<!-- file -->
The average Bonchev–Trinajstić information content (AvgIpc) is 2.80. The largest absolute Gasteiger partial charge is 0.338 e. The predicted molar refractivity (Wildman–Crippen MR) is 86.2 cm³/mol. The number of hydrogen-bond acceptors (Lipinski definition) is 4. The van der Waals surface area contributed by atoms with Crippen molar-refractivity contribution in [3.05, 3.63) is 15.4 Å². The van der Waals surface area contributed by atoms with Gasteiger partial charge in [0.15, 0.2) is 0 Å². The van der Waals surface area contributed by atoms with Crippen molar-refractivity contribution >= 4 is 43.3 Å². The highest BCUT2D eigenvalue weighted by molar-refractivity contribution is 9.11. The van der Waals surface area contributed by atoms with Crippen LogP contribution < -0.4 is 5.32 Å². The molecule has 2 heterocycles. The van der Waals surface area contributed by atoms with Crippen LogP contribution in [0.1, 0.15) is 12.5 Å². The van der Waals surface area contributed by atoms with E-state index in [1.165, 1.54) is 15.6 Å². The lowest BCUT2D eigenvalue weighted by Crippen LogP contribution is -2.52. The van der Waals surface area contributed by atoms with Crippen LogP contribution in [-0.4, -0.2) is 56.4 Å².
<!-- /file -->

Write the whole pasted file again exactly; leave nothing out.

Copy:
The average Bonchev–Trinajstić information content (AvgIpc) is 2.80. The largest absolute Gasteiger partial charge is 0.338 e. The predicted molar refractivity (Wildman–Crippen MR) is 86.2 cm³/mol. The number of hydrogen-bond acceptors (Lipinski definition) is 4. The van der Waals surface area contributed by atoms with Crippen molar-refractivity contribution in [3.05, 3.63) is 15.4 Å². The van der Waals surface area contributed by atoms with Gasteiger partial charge in [0.15, 0.2) is 0 Å². The van der Waals surface area contributed by atoms with Crippen molar-refractivity contribution >= 4 is 43.3 Å². The highest BCUT2D eigenvalue weighted by molar-refractivity contribution is 9.11. The van der Waals surface area contributed by atoms with Crippen LogP contribution < -0.4 is 5.32 Å². The molecule has 2 heterocycles. The van der Waals surface area contributed by atoms with Crippen LogP contribution in [0.1, 0.15) is 12.5 Å². The van der Waals surface area contributed by atoms with E-state index in [1.165, 1.54) is 15.6 Å². The lowest BCUT2D eigenvalue weighted by Crippen LogP contribution is -2.52. The van der Waals surface area contributed by atoms with Crippen LogP contribution in [-0.4, -0.2) is 56.4 Å².